image file: c7cc05174c-f1.tif
Fig. 1 Fluorescence outputs upon the addition of input oligonucleotides. (a, c and e) Fluorescence outputs vs. the concentration of the inputs: (a) single wave, (c) double wave, and (e) triple wave. Insets: The corresponding black and white photographs under UV-light. (b, d and f) Fluorescence outputs vs. the reaction time: (b) single wave, (d) double wave, and (f) triple wave. Red round dots: with sufficient mixing; black square dots: without mixing.

The specificity of the recognition between the input and the wave DNA is important for analytical applications. As shown in Fig. 2a, the base-pairing between these two DNAs can be divided into two regions: an anchor region and a displacement region. Point mutations of the input DNA in both regions are adopted to study the specificity of the wave DNA nanomachines with different lengths. From Fig. 2b, c and Fig. S4 (ESI), some phenomena can be observed and a few conclusions can be drawn: (1) point mutations on either the anchor region or the displacement region result in the decrease of the output, suggesting the equal importance of these two regions in the binding efficiency and consequently the fluorescence signal for the specificity; (2) because of the stronger interaction between C and G through three hydrogen bonds, point mutations of C/G to A/T donate more to the specificity than A/T to C/G; and (3) it is interesting to note that the specificity of the double-wave and triple-wave is much better than the single-wave. Because the only difference between the single-wave and the multi-wave is the excess wave-like stem-loop structure other than the input binding region, it can be concluded that the switch of the wave-like stem-loop inside the wave DNA upon binding with the input helps a lot with the improved specificity.


image file: c7cc05174c-f2.tif
Fig. 2 Specificity for the input oligonucleotides. (a) Schematic representation of the mutants of the input oligonucleotides for single wave (W1) and double wave (W2). (b and c) Fluorescence outputs of different mutant inputs for (b) single wave and (c) double wave.

Other than the transformation of a single-stranded oligonucleotide to fluorescence signals, four other kinds of signal transformations are explored, in which both the input and the output can vary. In the case of the input, miRNA and Hg2+ ions are adopted to induce fluorescence signals through the wave-like DNA nanomachine. While for the output, the regulation of enzymatic activity and the synthesis of DNA-templated nanoclusters are achieved, both of which are triggered by a single-stranded oligonucleotide. In order to unify the system, only double-wave DNA is adopted to achieve the above transformation.

For the transformation of miRNA to fluorescence signals, let-7a, a miRNA that is lowly expressed in cancer cells,11 is adopted. As shown in Fig. 3, the reaction time-, concentration- and sequence-depended performances of the miRNA-triggered DNA nanomachine are studied. The results are similar to those of the single-stranded oligonucleotide input shown in Fig. 1 and 2, suggesting that the wave-like DNA nanomachine can be also applied for the miRNA input. From Fig. 3c, a linear regression can be also obtained in a miRNA concentration ranging from 1 nM to 800 nM, with a detection limit of 0.33 nM (LOD = 3SD/k, LOD: detection limit, SD: the standard deviation of the blank sample, and k: the slope of the fitting curve). Thus, the successful transformation also provides a way for the fluorescence detection of this potential tumor biomarker. In this attempt, the length of the anchor region of double-wave DNA is retained at 6 nt, similar to that of the single-stranded oligonucleotide input (Scheme 1), whereas the displacement region is extended to 16 nt, because of the longer sequence of miRNA. If the displacement region is retained at 10 nt whereas the anchor region is extended to 12 nt, it is interesting that the time required for transformation becomes shorter and the specificity is no longer good enough (Fig. S5, ESI). Here, the longer anchor region facilitates the anchor of the miRNA onto the wave DNA, thus shortening the transformation time. The results also confirm that the anchor i.e. hybridization but not the strand displacement is the rate-limiting step. The extended anchor region otherwise weakens the specificity because of the more base-pairing sites for the mutations of the target let-7a. Nevertheless, the above results show that the wave-like DNA nanomachine offers tenability for varied needs. In addition to the miRNA input, successful transformation from the ionic input (Hg2+ ion) to fluorescence signals is also achieved by using another well-designed wave-like DNA nanomachine (Fig. S6, ESI).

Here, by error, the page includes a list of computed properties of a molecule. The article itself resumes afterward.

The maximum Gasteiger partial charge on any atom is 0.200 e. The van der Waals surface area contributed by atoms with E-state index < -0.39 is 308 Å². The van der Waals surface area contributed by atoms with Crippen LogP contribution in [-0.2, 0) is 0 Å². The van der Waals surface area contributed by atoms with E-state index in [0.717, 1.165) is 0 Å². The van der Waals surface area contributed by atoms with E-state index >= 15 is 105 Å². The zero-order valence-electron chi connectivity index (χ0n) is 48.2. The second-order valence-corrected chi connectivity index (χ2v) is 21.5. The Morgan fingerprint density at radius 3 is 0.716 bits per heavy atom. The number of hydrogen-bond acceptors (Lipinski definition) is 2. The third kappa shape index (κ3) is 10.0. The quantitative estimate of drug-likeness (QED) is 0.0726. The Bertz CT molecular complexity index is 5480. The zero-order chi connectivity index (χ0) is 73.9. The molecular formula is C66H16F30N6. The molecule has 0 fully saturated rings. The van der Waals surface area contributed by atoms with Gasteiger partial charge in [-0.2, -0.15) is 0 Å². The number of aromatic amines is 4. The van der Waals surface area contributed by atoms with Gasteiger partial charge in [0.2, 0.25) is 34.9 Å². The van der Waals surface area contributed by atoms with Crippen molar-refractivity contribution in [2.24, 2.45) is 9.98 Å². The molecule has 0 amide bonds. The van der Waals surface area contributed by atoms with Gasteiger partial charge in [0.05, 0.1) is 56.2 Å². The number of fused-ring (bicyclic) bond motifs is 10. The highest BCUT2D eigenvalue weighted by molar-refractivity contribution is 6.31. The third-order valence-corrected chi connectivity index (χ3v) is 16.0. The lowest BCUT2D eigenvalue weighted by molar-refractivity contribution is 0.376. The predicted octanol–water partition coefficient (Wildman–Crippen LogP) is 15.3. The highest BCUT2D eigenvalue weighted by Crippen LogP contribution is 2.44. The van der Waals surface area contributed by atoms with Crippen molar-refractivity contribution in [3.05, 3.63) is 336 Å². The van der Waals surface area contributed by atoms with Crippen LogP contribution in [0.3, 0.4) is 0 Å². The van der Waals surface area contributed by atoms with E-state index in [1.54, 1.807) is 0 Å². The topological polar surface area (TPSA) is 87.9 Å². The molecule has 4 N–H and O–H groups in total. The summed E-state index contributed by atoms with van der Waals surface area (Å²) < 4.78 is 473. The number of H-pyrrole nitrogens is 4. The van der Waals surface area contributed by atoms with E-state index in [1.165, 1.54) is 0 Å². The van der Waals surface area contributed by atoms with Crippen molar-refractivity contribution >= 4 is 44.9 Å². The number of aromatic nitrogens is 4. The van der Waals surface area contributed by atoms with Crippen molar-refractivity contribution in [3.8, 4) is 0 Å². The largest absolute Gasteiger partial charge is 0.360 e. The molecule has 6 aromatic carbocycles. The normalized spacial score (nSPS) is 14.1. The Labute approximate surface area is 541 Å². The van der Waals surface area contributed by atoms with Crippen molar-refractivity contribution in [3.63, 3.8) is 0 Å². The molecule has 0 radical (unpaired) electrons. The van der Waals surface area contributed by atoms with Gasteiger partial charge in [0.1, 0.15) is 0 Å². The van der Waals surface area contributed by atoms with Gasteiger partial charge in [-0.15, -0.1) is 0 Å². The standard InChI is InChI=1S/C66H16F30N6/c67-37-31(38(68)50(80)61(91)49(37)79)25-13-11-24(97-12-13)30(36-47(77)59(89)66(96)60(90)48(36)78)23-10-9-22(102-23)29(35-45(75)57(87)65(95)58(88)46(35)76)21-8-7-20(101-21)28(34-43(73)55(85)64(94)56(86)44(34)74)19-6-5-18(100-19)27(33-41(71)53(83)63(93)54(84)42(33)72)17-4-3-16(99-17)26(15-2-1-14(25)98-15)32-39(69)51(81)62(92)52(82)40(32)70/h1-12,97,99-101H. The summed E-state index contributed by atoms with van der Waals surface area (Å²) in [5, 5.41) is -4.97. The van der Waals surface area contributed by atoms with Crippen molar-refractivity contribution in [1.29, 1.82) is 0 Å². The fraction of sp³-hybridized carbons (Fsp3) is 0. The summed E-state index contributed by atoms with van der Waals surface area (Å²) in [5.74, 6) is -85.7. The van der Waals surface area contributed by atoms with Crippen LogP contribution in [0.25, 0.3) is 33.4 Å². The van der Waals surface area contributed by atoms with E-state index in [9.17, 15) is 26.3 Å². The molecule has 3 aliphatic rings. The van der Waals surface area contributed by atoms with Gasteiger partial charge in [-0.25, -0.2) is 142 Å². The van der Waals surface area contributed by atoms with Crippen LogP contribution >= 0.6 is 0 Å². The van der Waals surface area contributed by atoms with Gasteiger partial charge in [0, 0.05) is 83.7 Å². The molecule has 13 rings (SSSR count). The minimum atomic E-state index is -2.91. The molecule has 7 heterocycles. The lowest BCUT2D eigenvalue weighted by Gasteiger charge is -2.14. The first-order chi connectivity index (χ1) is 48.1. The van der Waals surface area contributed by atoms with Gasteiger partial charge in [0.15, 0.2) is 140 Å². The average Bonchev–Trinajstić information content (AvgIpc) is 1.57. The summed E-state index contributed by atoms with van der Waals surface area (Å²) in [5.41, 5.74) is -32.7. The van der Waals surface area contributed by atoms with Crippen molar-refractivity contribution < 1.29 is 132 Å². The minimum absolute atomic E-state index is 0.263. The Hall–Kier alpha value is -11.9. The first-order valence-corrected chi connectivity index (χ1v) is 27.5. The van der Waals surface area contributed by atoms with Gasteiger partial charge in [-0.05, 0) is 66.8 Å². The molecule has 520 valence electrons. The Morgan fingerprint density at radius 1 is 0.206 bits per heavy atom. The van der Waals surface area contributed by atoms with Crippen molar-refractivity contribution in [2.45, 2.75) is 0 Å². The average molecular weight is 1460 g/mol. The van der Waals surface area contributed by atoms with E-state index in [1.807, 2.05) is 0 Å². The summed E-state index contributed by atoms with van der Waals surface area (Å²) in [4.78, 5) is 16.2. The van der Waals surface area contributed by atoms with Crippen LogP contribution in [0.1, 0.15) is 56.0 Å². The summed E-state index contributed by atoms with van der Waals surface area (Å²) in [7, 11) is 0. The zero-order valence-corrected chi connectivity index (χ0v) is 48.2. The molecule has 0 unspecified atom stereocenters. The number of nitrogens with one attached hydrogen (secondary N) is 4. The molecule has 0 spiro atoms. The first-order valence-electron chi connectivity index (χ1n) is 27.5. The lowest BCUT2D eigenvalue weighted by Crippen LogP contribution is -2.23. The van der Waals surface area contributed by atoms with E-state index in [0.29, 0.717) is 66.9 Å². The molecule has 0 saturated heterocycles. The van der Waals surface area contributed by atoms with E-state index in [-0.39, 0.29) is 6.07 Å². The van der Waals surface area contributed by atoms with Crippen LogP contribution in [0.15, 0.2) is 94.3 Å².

image file: c7cc05174c-f3.tif
Fig. 3 From miRNA inputs to fluorescence outputs: case 1. (a) Schematic presentation. Let-7a was adopted as the input, while other members of the let-7 family were adopted as mutant controls. (b) Fluorescence outputs vs. the reaction time. Red round dots: with sufficient mixing; black square dots: without mixing. (c) Fluorescence outputs vs. the concentration of the input. Insets: The corresponding black and white photographs under UV-light and a linear range from 1 nm to 800 nm. (d) Fluorescence outputs upon the addition of the input or other mutants.

The transformation of biomolecules through the wave DNA to fluorescence signals provides an opportunity for bioanalysis. It has some advantages: (1) quick response (5 min) through binding-induced conformational changes; (2) solid outputs within a single strand; and (3) availability for diverse targets because of the spatial and functional separations between the input side and the output side of the nanomachine. But currently because of the lack of signal amplification, the sensitivity is not satisfactory compared with some other methods.12 By integrating with signal amplification units, the performance is expected to be further improved.